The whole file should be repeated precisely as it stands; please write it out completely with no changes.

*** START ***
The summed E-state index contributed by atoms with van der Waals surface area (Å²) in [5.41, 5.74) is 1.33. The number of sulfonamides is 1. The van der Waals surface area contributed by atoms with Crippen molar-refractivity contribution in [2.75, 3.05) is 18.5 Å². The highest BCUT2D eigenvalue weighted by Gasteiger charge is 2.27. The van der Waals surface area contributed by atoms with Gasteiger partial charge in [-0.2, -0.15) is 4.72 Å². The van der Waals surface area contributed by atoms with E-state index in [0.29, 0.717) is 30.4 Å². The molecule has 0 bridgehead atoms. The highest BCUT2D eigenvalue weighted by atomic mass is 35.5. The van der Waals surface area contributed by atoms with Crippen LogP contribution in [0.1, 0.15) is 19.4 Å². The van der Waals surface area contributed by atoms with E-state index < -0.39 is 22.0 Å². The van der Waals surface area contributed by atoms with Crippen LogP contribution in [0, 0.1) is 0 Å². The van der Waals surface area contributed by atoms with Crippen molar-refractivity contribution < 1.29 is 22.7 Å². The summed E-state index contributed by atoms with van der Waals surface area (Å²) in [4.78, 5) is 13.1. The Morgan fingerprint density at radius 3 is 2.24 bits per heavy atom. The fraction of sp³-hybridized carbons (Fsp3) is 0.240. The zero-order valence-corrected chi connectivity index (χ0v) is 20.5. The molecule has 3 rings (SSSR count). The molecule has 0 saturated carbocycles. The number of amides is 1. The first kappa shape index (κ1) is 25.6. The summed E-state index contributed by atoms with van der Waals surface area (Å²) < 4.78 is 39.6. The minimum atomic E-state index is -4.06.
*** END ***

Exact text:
The summed E-state index contributed by atoms with van der Waals surface area (Å²) in [5.41, 5.74) is 1.33. The number of sulfonamides is 1. The van der Waals surface area contributed by atoms with Crippen molar-refractivity contribution in [2.75, 3.05) is 18.5 Å². The highest BCUT2D eigenvalue weighted by Gasteiger charge is 2.27. The van der Waals surface area contributed by atoms with Gasteiger partial charge in [-0.2, -0.15) is 4.72 Å². The van der Waals surface area contributed by atoms with E-state index in [0.29, 0.717) is 30.4 Å². The molecule has 0 bridgehead atoms. The highest BCUT2D eigenvalue weighted by atomic mass is 35.5. The van der Waals surface area contributed by atoms with Crippen LogP contribution in [0.1, 0.15) is 19.4 Å². The van der Waals surface area contributed by atoms with E-state index < -0.39 is 22.0 Å². The van der Waals surface area contributed by atoms with Crippen LogP contribution in [0, 0.1) is 0 Å². The van der Waals surface area contributed by atoms with Crippen molar-refractivity contribution < 1.29 is 22.7 Å². The summed E-state index contributed by atoms with van der Waals surface area (Å²) in [4.78, 5) is 13.1. The Morgan fingerprint density at radius 3 is 2.24 bits per heavy atom. The fraction of sp³-hybridized carbons (Fsp3) is 0.240. The zero-order valence-corrected chi connectivity index (χ0v) is 20.5. The molecule has 3 rings (SSSR count). The molecule has 0 saturated carbocycles. The number of amides is 1. The first kappa shape index (κ1) is 25.6. The summed E-state index contributed by atoms with van der Waals surface area (Å²) < 4.78 is 39.6. The minimum atomic E-state index is -4.06.